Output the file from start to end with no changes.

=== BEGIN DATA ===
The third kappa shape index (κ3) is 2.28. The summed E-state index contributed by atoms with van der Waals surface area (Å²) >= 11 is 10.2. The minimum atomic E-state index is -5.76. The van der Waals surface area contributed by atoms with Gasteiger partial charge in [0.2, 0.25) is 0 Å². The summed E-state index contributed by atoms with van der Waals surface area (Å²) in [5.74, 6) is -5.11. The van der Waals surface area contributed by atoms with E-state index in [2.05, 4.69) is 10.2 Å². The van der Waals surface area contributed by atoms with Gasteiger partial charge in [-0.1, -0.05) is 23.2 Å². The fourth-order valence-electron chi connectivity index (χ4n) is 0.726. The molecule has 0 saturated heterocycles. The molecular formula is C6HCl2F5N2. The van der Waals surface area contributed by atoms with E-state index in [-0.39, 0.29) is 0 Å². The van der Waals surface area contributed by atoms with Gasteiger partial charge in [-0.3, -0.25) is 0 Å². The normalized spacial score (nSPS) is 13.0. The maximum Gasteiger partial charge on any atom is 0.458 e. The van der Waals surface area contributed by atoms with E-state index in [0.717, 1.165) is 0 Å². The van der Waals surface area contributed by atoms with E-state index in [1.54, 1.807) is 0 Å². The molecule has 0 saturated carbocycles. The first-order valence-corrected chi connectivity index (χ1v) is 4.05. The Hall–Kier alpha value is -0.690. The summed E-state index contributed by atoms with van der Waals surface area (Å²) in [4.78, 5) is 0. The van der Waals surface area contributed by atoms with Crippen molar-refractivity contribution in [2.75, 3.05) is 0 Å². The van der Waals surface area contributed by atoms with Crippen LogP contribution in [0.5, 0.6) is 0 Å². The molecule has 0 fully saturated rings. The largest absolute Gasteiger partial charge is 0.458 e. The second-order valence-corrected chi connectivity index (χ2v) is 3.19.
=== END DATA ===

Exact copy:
The third kappa shape index (κ3) is 2.28. The summed E-state index contributed by atoms with van der Waals surface area (Å²) >= 11 is 10.2. The minimum atomic E-state index is -5.76. The van der Waals surface area contributed by atoms with Gasteiger partial charge in [0.2, 0.25) is 0 Å². The summed E-state index contributed by atoms with van der Waals surface area (Å²) in [5.74, 6) is -5.11. The van der Waals surface area contributed by atoms with E-state index in [2.05, 4.69) is 10.2 Å². The van der Waals surface area contributed by atoms with Gasteiger partial charge in [-0.1, -0.05) is 23.2 Å². The fourth-order valence-electron chi connectivity index (χ4n) is 0.726. The molecule has 0 saturated heterocycles. The molecular formula is C6HCl2F5N2. The van der Waals surface area contributed by atoms with E-state index in [-0.39, 0.29) is 0 Å². The van der Waals surface area contributed by atoms with Gasteiger partial charge in [-0.3, -0.25) is 0 Å². The normalized spacial score (nSPS) is 13.0. The maximum Gasteiger partial charge on any atom is 0.458 e. The van der Waals surface area contributed by atoms with E-state index in [0.717, 1.165) is 0 Å². The van der Waals surface area contributed by atoms with E-state index in [1.54, 1.807) is 0 Å². The molecule has 0 saturated carbocycles. The first-order valence-corrected chi connectivity index (χ1v) is 4.05. The Hall–Kier alpha value is -0.690. The summed E-state index contributed by atoms with van der Waals surface area (Å²) in [4.78, 5) is 0. The van der Waals surface area contributed by atoms with Crippen molar-refractivity contribution in [2.75, 3.05) is 0 Å². The van der Waals surface area contributed by atoms with Crippen LogP contribution in [0.5, 0.6) is 0 Å². The molecule has 0 fully saturated rings. The largest absolute Gasteiger partial charge is 0.458 e. The second-order valence-corrected chi connectivity index (χ2v) is 3.19.